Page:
Norgrove’s beers are less outré than Cilurzo’s but very good, particularly the dark, rich Racer 5 IPA, a perennial at Father’s Office. We sample the beers on the brewery’s covered patio, next to plastic trash cans full of malted barley. "The brewer’s breakfast," Norgrove says, explaining that a lot of brewers like to eat straight malted barley with milk and brown sugar. We munch a few of the crunchy, malty grains—very much like less dense Grape-Nuts—then head north out of Sonoma County to our final stop, Anderson Valley Brewing Company.
One of the oldest craft breweries in the region, founded in 1987, Anderson Valley Brewing Company is in Boonville, about an hour north of Healdsburg. It’s nearly five when we pull into the parking lot. We take a quick tour through the brewery, easily the largest one we’ve visited—it’s a warehouse-size building, whereas at Russian River, the tanks are jammed into a space the size of a two-car garage. We dutifully look at the tanks here, too, but at this point, Yoon and I are much more interested in sitting at a cedar table in the beer garden and tasting.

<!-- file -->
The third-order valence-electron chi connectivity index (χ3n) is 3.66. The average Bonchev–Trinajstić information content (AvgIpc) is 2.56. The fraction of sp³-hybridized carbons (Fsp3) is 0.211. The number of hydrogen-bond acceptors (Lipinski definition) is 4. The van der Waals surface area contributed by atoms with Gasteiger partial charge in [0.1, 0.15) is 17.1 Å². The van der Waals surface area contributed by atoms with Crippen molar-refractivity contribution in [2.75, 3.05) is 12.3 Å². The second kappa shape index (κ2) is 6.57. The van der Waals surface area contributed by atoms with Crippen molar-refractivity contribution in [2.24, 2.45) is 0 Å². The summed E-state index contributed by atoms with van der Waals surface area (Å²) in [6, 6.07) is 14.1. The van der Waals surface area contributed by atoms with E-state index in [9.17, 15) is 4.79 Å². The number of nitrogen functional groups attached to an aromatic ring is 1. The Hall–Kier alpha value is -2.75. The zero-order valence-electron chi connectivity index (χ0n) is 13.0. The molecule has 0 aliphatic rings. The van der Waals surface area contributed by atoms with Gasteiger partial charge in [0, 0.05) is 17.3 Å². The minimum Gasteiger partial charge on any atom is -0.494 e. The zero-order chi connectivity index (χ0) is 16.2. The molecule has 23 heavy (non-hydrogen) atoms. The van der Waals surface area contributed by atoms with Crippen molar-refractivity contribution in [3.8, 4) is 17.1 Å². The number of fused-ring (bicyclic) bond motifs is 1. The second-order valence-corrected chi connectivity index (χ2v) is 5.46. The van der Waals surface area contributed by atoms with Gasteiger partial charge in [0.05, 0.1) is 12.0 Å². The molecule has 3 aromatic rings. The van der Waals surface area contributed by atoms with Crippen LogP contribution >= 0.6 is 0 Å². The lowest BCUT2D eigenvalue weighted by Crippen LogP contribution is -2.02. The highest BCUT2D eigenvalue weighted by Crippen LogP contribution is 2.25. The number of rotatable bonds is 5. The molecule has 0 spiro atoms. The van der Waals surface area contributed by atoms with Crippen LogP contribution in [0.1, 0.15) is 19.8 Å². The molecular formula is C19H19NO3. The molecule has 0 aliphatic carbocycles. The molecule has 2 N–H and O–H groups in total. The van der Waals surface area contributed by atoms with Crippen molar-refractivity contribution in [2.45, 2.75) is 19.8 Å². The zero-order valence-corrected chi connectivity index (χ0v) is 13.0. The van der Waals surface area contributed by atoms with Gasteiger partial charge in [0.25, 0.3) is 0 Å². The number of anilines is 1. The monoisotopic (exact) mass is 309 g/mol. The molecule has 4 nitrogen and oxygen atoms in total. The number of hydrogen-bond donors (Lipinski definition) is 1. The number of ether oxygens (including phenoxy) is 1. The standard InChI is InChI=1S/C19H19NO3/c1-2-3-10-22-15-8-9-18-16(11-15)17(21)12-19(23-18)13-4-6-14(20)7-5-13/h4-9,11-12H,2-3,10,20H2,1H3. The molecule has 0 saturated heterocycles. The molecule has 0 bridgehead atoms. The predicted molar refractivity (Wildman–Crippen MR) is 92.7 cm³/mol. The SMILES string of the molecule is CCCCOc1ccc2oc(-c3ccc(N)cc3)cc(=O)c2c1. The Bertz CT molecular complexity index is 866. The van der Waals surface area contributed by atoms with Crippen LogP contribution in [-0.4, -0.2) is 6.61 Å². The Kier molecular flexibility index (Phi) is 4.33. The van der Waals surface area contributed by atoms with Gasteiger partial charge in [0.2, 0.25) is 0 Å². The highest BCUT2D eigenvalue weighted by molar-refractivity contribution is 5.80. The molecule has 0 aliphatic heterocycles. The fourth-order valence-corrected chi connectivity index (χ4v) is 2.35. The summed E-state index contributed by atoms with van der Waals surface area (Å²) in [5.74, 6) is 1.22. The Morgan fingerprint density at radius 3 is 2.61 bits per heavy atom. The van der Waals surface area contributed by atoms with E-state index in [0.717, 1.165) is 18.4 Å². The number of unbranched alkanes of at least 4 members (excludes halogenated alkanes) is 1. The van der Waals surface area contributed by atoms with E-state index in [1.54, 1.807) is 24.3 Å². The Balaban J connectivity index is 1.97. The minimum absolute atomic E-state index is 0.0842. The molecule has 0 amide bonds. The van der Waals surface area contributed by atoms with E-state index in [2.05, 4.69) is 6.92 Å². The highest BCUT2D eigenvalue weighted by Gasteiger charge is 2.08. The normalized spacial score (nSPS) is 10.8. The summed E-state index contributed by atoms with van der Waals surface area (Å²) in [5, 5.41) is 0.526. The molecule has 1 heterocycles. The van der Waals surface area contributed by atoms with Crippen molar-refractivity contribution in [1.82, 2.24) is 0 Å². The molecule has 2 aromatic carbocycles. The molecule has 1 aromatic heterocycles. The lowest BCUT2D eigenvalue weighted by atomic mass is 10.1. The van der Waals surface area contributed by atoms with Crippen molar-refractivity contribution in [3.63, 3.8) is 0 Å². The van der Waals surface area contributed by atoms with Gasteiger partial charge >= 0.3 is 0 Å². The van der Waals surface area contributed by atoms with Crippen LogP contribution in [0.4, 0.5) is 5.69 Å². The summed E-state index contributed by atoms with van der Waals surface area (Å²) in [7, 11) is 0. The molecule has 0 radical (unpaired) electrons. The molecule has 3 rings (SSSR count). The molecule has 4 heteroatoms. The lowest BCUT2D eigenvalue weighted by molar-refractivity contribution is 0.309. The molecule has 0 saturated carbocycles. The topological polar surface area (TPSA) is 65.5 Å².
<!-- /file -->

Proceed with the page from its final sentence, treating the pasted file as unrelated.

Owner Kenneth Allen sits down with us. Everything is good—one thing I’ve learned on this trip is that compared with wineries, the top craft breweries are remarkably consistent. About Anderson Valley’s Hop Ottin’ IPA, a benchmark for the style, Yoon says, "It’s floral, and the hops’ bitterness is gentle—it eases you into the bitterness. It shows that you can make a big beer subtle. It’s like the sumo wrestler walking the tightrope."
Even so, the standout for both me and Yoon is Anderson Valley’s Poleeko Gold, a beautifully dry, not very bitter pale ale that we both feel is pretty much the ideal summer beer. Yoon mentions pairing it with a grilled striped bass dish he likes to make, and to me—it is getting close to dinnertime, after all—that sounds just about perfect.